In 2011, an audit of burial provision was undertaken by CRG for the Greater London Authority, covering all London boroughs. The report is available: Audit of London Burial Provision (PDF , 1,199kb)

Statistics on cremation in the UK are available from the Cremation Society of Great Britain:


Who owns cemeteries?

There is no statutory duty to provide burial space. As a consequence, provision tends to be ad hoc and is largely uncoordinated at any level – parish, district, regional or national. Almost all district councils own and manage cemeteries, although in more rural areas this provision tends to be under the control of town and parish councils. A large minority of parish councils either contribute to a joint cemetery committee or own and manage cemeteries themselves. In 2011, an audit of burial provision in London indicated a range of providers that included some private companies: Audit of London Burial Provision (PDF , 1,199kb)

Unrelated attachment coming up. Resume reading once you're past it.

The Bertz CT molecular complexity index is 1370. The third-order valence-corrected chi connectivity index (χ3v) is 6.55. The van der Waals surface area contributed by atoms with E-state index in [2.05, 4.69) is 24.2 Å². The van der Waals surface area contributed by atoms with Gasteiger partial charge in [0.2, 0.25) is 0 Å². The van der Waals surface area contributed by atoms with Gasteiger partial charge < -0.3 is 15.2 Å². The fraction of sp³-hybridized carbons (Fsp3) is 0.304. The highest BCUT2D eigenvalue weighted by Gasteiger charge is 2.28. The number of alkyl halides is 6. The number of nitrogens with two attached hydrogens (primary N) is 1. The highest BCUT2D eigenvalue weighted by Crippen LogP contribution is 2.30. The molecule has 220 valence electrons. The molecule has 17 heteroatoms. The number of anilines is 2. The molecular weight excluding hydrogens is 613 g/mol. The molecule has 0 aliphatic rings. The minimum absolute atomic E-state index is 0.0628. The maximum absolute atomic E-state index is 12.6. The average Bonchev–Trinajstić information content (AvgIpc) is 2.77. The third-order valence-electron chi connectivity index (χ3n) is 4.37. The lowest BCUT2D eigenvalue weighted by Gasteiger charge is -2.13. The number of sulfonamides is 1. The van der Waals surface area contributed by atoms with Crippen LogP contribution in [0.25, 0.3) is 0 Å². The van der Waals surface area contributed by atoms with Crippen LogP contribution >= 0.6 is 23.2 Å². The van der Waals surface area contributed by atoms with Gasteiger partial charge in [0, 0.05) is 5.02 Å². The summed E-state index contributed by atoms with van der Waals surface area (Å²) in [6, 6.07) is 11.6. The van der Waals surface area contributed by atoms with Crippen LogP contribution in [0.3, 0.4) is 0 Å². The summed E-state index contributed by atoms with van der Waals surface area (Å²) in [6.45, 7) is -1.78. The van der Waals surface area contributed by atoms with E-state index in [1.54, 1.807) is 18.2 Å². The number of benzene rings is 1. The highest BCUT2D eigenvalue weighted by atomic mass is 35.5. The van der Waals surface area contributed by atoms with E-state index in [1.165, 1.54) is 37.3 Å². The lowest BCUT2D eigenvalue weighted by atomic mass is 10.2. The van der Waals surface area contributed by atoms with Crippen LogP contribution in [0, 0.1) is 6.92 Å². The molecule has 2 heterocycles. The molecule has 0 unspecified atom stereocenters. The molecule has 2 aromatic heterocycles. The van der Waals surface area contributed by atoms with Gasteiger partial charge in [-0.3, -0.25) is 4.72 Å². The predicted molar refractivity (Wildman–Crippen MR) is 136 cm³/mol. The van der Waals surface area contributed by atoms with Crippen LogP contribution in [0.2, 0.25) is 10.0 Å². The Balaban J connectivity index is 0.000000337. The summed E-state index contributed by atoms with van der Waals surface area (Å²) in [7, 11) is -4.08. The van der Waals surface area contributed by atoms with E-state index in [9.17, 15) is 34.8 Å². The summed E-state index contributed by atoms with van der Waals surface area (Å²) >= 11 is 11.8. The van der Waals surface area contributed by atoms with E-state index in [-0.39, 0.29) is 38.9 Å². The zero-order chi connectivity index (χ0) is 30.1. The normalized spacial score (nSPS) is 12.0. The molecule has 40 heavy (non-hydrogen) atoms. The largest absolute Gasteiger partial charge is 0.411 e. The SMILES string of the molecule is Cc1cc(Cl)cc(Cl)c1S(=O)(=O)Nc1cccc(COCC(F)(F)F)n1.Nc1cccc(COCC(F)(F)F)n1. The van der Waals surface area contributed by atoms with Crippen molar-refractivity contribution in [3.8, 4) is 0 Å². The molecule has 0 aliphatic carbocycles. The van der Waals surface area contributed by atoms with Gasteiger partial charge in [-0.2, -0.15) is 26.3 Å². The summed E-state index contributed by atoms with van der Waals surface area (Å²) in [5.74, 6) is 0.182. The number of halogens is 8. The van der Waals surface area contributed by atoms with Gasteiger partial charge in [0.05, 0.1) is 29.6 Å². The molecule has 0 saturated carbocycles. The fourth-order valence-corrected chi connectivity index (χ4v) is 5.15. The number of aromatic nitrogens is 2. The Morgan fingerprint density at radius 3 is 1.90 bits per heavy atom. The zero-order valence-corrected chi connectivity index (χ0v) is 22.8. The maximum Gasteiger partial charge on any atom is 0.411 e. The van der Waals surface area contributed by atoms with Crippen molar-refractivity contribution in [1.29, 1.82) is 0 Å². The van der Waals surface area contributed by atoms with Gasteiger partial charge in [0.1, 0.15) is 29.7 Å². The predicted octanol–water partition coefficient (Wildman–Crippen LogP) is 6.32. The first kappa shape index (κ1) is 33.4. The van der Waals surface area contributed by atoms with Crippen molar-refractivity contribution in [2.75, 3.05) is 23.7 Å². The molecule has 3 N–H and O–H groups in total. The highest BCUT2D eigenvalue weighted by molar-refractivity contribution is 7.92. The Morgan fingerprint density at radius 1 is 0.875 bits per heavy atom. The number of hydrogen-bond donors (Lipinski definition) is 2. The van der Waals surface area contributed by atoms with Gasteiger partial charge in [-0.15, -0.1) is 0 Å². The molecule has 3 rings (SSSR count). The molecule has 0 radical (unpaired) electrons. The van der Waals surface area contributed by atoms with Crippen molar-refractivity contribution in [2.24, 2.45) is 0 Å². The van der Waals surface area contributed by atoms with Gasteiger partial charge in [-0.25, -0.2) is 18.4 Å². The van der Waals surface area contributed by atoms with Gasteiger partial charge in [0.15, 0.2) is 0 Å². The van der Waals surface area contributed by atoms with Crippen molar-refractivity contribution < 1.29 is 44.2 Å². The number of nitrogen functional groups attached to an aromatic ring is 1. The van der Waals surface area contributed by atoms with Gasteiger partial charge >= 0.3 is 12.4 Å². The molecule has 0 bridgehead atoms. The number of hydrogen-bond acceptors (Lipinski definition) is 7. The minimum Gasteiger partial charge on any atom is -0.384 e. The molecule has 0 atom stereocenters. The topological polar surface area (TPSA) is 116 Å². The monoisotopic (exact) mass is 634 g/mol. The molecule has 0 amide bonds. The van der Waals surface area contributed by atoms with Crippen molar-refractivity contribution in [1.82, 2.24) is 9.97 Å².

In addition to municipal cemeteries and churchyards, burial space is also provided by other religious denominations. In the nineteenth century, protestant Nonconformists – including Quakers, Baptists, Independents and Methodists – often used burial space close to their places of worship. Some of these burial grounds are still in use. Roman Catholic burial grounds are also in operation. Muslim communities were also being served with burial space provided by charitable trusts and private sector operators. The Jewish community also has a tradition of providing burial space for its own exclusive use, either by arrangement with a local authority to use part of an existing cemetery; or through direct ownership and management of a site.

Further selected information is available on Jewish, Muslim and Roman Catholic sites and traditions.


What is green burial?

There is a slowly increasing private sector involvement in cemeteries, most markedly through the ‘green burial’ movement. In 2012, there were more than 250 green burial sites in operation. A major study completed at the University of Sheffield has contributed substantially to an understanding of the ownership and management of green burial sites.